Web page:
Birds pluck their feathers for several reasons. In the wild, they use plucked feathers to line their nests during the breeding season. Many bird feathers also come out as a bird performs its normal preening and grooming routine.
Feather-Picking Problem Behavior
In captivity, a plucking bird can be a sign of veterinary or environmental problems. It is also known as feather-picking. You might note your parrot chewing its feathers or going as far as damaging its own skin. Parrots can also pick at the feathers of their other bird companions. You will usually see the damage to feathers on the breast and neck, which are easiest to reach with the beak.
If you suspect that your bird has been plucking its feathers, the best advice is to get your bird to an avian vet as quickly as possible. If the vet determines your bird to be free of psittacine beak and feather disease (PBFD) or other medical problems, then your bird's plucking is most likely due to an environmental issue.
Birds that are stressed will pluck as a means of pacifying themselves, and sometimes do it out of boredom or lack of interaction. There can be medical causes due to diet, toxic exposures, and infections. Your veterinarian is likely to ask questions to try to get to the root of the problem, as well as doing a physical exam and lab tests.
To determine if there is an environmental cause for the bird's behavior, ask yourself the following questions:
- Does the bird eat a healthy diet? A nutritional deficiency can stress a bird to the point of plucking and other self-mutilation. If you find that your bird's diet is less than spectacular, try mixing it up a bit by adding some fresh fruits and vegetables on a daily basis. If you have only been giving your bird a seed diet, it may be lacking in nutrition.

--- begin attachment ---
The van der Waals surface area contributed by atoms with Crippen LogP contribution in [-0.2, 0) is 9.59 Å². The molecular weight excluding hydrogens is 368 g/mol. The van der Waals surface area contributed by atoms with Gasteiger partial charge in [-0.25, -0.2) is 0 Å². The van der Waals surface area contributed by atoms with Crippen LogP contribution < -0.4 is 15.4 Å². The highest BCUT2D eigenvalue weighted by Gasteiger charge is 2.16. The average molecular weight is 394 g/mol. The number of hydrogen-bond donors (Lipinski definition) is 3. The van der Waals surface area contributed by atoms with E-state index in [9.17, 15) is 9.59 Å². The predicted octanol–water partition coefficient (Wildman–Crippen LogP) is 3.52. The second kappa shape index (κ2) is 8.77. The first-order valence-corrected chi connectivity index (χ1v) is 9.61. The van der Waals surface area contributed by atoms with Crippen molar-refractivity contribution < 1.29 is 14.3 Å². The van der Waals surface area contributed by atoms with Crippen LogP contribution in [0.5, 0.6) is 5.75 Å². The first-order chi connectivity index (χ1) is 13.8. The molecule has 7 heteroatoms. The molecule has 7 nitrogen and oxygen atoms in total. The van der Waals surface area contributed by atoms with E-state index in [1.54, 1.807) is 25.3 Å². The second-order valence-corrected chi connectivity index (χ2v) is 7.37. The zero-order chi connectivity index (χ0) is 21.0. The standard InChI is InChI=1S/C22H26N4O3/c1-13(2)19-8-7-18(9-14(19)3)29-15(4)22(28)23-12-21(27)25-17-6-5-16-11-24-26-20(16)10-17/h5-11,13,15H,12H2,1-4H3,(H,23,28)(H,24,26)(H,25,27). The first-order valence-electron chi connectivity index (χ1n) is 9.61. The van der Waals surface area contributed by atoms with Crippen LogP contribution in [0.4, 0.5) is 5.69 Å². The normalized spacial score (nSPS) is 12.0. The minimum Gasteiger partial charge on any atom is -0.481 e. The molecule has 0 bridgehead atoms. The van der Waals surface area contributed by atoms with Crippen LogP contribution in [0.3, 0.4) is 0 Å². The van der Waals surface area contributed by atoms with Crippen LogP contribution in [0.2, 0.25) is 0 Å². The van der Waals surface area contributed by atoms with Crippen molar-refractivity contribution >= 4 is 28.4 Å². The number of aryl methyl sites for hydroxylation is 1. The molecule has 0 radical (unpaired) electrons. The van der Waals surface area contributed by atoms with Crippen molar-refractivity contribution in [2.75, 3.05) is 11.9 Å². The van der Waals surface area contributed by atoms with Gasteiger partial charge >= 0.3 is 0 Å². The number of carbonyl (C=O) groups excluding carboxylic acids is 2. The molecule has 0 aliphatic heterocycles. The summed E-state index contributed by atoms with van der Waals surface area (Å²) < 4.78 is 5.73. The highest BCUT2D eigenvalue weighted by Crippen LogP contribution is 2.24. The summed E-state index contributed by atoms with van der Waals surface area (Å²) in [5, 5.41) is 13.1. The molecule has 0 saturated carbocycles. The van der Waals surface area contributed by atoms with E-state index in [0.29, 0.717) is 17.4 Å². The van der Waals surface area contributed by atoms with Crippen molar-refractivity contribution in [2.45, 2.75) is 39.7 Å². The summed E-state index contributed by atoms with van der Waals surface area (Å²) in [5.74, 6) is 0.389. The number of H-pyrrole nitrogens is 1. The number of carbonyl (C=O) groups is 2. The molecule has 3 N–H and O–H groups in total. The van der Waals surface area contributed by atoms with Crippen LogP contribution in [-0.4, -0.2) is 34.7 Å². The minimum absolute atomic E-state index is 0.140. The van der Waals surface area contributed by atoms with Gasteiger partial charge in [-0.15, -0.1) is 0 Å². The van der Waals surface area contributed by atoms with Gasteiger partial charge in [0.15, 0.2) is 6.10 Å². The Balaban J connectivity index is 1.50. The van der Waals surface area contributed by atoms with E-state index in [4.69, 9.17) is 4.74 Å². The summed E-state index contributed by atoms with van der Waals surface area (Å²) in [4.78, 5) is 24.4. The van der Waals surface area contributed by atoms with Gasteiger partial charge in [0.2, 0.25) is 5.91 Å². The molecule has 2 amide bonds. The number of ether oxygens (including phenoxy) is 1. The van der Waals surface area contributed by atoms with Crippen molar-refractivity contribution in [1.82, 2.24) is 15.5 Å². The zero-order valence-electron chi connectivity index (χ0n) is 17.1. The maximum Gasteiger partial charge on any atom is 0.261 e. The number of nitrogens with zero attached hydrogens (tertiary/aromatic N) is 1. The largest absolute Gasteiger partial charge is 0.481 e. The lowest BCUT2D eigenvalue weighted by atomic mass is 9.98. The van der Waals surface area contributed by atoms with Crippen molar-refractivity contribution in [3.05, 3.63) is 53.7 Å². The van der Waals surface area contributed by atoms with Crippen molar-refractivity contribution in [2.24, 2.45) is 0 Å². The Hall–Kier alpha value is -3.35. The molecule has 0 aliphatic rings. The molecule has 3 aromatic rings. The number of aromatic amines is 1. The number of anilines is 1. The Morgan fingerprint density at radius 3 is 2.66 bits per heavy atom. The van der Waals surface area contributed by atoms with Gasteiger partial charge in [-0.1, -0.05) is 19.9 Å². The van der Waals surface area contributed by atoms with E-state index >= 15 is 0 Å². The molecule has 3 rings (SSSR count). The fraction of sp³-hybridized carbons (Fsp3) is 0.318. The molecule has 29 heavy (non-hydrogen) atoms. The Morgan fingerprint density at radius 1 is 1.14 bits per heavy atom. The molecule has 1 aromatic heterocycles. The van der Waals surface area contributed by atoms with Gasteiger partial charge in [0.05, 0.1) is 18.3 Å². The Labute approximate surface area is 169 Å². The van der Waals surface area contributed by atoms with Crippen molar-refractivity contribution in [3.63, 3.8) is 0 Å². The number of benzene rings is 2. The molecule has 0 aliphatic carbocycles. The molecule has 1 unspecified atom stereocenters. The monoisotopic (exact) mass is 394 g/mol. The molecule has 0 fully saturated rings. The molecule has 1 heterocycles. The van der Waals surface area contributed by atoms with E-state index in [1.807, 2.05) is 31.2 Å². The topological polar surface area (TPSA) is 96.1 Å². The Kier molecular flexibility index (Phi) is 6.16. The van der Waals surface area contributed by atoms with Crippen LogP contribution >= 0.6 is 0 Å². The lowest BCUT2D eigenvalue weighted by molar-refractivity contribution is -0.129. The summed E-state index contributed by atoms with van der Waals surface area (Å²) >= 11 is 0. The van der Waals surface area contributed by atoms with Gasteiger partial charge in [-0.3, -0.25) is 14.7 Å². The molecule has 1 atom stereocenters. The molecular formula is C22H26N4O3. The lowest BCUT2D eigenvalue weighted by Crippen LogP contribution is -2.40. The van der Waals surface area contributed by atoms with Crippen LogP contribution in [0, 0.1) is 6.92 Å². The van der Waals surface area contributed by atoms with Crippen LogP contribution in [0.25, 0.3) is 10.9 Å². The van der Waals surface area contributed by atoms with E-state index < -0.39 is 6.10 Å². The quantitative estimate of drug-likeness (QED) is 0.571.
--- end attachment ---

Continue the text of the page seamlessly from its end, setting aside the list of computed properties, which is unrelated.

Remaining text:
- Is the bird's cage clean and comfortable? Birds are hygienic animals by nature, and a dirty, unkempt cage is detrimental to their mental as well as physical health. Check out your bird's cage to see if better housekeeping is needed.
- Does the bird get enough attention and mental stimulation? Parrots are highly intelligent and social creatures. They crave interaction with their flock members, and will sometimes pluck if they feel neglected. Evaluate the quality time that you spend with your pet and make sure that you are providing your bird with enough socialization, interaction, and play.
- Does your bird get enough sleep? Birds need more sleep than humans and prefer a consistent sleep schedule. Your bird may need its own dark, quiet room to ensure it gets enough rest.
- Have there been recent changes in your household? If something has changed it can induce stress. This could include a move, a change in household members or pets, or a different schedule.
If you find that any area of your bird's environment isn't as wonderful as it should be, take immediate action to make your bird more comfortable. Once a bird starts plucking its feathers, it can be difficult to get it to stop if the condition has been allowed to go on for a time. Your veterinarian may be able to provide behavior-modifying drugs, but these work best when combined with improving environmental and behavioral factors. Make sure your pet's plumage stays intact by being the most caring and attentive bird owner that you can be.